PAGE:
Post Traumatic Stress Disorder (PTSD) has been the focus of mental health professionals and researchers for quite some time. All would agree that it does exist and it’s terrifying for some patients, but finding why it impacts one person and not another and why symptoms and behaviors are so broad across different patients has been a challenge. While it may be thought by some to be tied to mental strength or weakness, that assumption is outdated and wrong. It’s clear that neurobiological processes in the brain are a definite factor. Still, more research is needed to specifically identify what is happening.
Two professors from the University of Michigan Medical School published an article recently that takes into account decades of prior research and tries to pull out of that data a more specific theory of what is happening in the brain of a PTSD sufferer. Israel Liberzon, M.D., a professor of psychiatry at U-M and a researcher at the VA Ann Arbor Healthcare and his colleague, James Abelson, M.D., Ph.D say that their analysis of PTSD points to a disruption in context processing. Context processing is the ability of the brain to evaluate stimuli as it relates to one’s surroundings.
If a person is driving in heavy traffic and they hear horns beeping, they know it’s from a car, and perhaps a frustrated driver or a signal to pay attention to a possible hazard on the road. Someone suffering from PTSD could be in that same situation, hear a horn, and be unable to react to it based on their surroundings. To that person, the sound of a horn could trigger a memory of bad accident they were involved in or a battle during a war where vehicles were sounding alarms. Without the proper context, the reaction of people who have PTSD can be problematic. The authors liken the importance of context to seeing a mountain lion. In a zoo, no problem. In your backyard? That is a problem.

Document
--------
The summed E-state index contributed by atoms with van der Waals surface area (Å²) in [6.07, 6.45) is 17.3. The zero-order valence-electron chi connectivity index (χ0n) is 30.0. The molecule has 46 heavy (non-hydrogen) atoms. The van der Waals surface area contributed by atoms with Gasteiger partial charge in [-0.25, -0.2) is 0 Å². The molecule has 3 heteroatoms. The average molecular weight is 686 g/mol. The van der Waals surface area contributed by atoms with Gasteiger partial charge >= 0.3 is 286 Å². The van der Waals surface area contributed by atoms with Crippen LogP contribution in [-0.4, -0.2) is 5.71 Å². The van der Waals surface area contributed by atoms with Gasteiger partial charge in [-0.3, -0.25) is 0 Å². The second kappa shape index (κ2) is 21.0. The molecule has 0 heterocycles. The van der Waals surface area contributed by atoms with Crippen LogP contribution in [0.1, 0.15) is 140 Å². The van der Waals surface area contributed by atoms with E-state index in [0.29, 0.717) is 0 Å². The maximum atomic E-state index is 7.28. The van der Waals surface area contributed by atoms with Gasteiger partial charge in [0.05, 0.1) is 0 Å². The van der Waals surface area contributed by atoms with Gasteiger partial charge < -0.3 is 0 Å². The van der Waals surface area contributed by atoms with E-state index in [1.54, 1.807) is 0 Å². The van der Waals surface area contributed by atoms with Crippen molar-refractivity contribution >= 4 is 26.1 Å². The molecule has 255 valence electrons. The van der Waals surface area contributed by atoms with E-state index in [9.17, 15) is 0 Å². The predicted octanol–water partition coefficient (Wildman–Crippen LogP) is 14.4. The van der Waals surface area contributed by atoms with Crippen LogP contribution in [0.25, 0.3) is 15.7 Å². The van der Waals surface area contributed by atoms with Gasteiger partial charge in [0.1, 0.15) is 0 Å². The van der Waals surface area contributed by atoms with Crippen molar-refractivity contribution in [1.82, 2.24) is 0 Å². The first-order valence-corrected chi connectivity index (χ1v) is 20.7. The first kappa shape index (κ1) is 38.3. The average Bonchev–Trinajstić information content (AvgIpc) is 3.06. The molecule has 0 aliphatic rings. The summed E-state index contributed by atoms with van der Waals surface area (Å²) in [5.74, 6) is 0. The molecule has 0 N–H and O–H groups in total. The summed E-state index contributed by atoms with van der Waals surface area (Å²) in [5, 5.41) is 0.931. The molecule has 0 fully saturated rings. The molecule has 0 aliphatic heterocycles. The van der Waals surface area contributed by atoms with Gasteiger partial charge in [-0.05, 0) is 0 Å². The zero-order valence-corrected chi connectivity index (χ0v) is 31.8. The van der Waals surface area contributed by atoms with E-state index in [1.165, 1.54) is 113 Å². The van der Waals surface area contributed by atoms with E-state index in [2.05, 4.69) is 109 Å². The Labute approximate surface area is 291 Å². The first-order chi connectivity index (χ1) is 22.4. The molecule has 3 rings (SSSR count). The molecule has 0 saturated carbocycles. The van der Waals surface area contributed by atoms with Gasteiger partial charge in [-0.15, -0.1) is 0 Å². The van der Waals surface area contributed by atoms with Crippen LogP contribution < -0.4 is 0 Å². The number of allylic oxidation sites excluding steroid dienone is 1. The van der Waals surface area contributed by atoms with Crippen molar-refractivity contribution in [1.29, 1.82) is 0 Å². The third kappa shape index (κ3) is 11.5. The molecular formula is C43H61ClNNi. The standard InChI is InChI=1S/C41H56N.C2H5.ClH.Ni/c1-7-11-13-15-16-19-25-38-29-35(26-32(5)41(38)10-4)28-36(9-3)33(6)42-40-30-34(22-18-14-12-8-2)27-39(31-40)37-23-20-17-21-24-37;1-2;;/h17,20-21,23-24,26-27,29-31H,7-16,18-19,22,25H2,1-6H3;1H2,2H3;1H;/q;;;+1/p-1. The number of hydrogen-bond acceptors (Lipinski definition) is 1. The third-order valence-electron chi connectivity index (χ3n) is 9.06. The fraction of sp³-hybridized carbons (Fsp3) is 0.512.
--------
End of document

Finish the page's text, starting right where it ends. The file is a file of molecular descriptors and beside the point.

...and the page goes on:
The brain regions involved in context processing are the hippocampus, and its connections to the prefrontal cortex and the amygdala. Multiple studies already show that in patients with PTSD, the activity in this part of the brain is dysregulated. Dr. Liberzon said in a press release, “We hope to put some order to all the information that’s been gathered about PTSD from studies of human patients, and of animal models of the condition. We hope to create a testable hypothesis, which isn’t as common in mental health research as it should be. If this hypothesis proves true, maybe we can unravel some of the underlying pathophysiological processes, and offer better treatments.”
The pair explained their analysis in three parts. Abnormal fear learning, which involves the amygdala and can explain a fear response to a stimuli that is not dangerous. Exaggerated threat detection, in which the hippocampus can signal a threat that isn’t real because of previous trauma a person has experienced. Finally, they detailed the role of executive function in the pre-frontal cortex which is involved in decision making. When this is disrupted, as it for those who have suffered trauma, it’s likely that decisions made based on stimuli will not be appropriate.
They are currently recruiting people with PTSD for a study to see if their hypothesis on context processing is accurate. Check out the video below to learn more about what this could mean for those dealing with PTSD
Sources: University of Michigan Health Systems